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Here are my pages:

Redirect Page: if user has an open session, redirect to the proper resource else redirect to login page

Login Page: if user login info is valid, redirect to $_SERVER['HTTP_REFERER'] else display login page

When you visit the redirect page, it sees that you do not have a valid session and redirects to the login page. You can then login no problems, but after authentication I receive the "This webpage has a redirect loop." page in Chrome.

It's not a true loop, since there are several ways out (IE provide valid login details and go to destination resource, provide invalid login and receive error message, etc). But I can see the browser's confusion (going from a to b to a again).

Any ideas how I can solve this problem?


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The problem is probably with $_SERVER['HTTP_REFERER'], you might wanna use actual paths here.. ?? What if my Referrer is your Redirect Script and i have a Valid Session, it'll see that the session is valid and Redirect me to the previous Redirect script.. I hope i got your application architecture right –  Jasdeep Singh Nov 23 '10 at 19:39

5 Answers 5

up vote 5 down vote accepted

$_SERVER['HTTP_REFERER'] will always be the login page since you have to load the login page right before you successfully login. So once you successfully login, the referrer is the login page, so the login page redirects you to the login page, which you still successfully logged in, so it logs you in over and over.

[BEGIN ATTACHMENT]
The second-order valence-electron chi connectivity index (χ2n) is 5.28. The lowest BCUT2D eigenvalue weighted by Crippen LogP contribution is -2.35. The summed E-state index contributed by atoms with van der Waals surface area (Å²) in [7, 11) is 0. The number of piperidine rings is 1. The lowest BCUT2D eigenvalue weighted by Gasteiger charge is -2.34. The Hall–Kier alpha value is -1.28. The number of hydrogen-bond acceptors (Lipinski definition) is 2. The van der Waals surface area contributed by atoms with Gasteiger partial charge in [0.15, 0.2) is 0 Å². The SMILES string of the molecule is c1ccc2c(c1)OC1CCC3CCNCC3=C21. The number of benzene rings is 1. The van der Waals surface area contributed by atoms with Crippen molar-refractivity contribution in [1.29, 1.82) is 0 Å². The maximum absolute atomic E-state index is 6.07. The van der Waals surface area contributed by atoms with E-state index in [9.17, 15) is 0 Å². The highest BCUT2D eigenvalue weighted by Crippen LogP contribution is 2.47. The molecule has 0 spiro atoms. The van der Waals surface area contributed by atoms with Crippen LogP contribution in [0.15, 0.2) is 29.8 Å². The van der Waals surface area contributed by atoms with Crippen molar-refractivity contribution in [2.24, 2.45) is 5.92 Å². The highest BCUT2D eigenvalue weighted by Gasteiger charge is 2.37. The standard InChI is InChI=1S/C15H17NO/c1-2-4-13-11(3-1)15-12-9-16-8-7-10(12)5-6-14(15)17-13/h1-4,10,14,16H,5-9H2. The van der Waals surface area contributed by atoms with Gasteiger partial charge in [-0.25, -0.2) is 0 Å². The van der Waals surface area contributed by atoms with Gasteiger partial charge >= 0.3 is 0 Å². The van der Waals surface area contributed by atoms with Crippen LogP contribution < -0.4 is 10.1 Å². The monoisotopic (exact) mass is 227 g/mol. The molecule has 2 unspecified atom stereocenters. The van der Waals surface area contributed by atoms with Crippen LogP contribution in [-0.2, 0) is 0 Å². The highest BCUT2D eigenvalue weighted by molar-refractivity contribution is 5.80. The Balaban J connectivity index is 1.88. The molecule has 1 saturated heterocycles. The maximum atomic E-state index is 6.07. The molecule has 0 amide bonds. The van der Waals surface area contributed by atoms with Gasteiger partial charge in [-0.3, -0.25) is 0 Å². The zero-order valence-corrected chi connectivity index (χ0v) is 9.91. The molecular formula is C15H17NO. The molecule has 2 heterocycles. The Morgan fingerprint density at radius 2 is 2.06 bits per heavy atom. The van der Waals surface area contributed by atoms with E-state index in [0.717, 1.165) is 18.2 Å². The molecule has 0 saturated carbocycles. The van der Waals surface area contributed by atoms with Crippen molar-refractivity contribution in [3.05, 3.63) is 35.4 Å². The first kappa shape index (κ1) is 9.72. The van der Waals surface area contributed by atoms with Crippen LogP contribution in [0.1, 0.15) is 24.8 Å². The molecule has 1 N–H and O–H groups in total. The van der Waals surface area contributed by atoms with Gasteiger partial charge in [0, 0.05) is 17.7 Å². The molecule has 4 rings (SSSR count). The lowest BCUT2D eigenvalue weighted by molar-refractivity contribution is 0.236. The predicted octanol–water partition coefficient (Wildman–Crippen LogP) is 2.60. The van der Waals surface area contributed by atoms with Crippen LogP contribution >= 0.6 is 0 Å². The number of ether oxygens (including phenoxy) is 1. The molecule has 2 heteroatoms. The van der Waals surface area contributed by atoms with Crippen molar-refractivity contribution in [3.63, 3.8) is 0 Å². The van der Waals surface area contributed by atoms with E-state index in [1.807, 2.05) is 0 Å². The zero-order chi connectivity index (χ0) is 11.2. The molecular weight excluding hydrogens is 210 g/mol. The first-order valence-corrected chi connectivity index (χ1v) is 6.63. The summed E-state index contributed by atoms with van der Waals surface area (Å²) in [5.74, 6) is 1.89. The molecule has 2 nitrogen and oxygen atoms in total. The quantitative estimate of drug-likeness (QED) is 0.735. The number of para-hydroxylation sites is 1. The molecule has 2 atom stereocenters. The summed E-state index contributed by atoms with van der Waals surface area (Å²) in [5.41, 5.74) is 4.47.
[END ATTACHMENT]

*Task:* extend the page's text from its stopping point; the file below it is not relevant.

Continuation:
Rather than relying on $_SERVER['HTTP_REFERER'] you should probably store the page they are trying to get to in either a $_SESSION or $_COOKIE variable. Most likely session will be better, depending upon your setup.

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This is the cause, thanks! –  Cory Dee Nov 23 '10 at 19:44
You're welcome. I have done the same thing before. –  Jeff Davis Nov 23 '10 at 19:46

After submitting your login details, $_SERVER['HTTP_REFERER'] is going to be the URL of your login page, since the last page the user saw was the form for them to login.

Consider storing the 'redirect to' url in the PHP Session before you redirect to the login page. You could also pass it as a parameter when you redirect to the login page, but I can see that approach having potential security flaws (such as redirecting users to another site, adding fake HTTP headers etc)

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My guess is:

If the user has a session, but not a valid one (e.g.: the session hash does not match), it gets redirected to the login page (since he has a session). But when he gets there, you check if he has a session, and he does (but it's not valid), so you redirect him to the index resource. There, you check if the session is valid, but it's not. So you redirect him to the login page. And so on...

How to fix it? Check for session validity (not only for existence) in both the login page and the other resources.

And of course, if the HTTP_REFERER is login, ignore it and forward to the index resource.

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You should always check that the $_SERVER['HTTP_REFERER'] variable contains valid data, as it is not to be trusted since user agents provides this value.

From the php.net manual

The address of the page (if any) which referred the user agent to the current page. This is set by the user agent. Not all user agents will set this, and some provide the ability to modify HTTP_REFERER as a feature. In short, it cannot really be trusted. 
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This is a good point. You will also need a default place to go if the user doesn't have a current page they are trying to go to. –  Jeff Davis Nov 23 '10 at 19:48

You could let your login page do the redirection in one pass (without redirecting back to the "redirect page").

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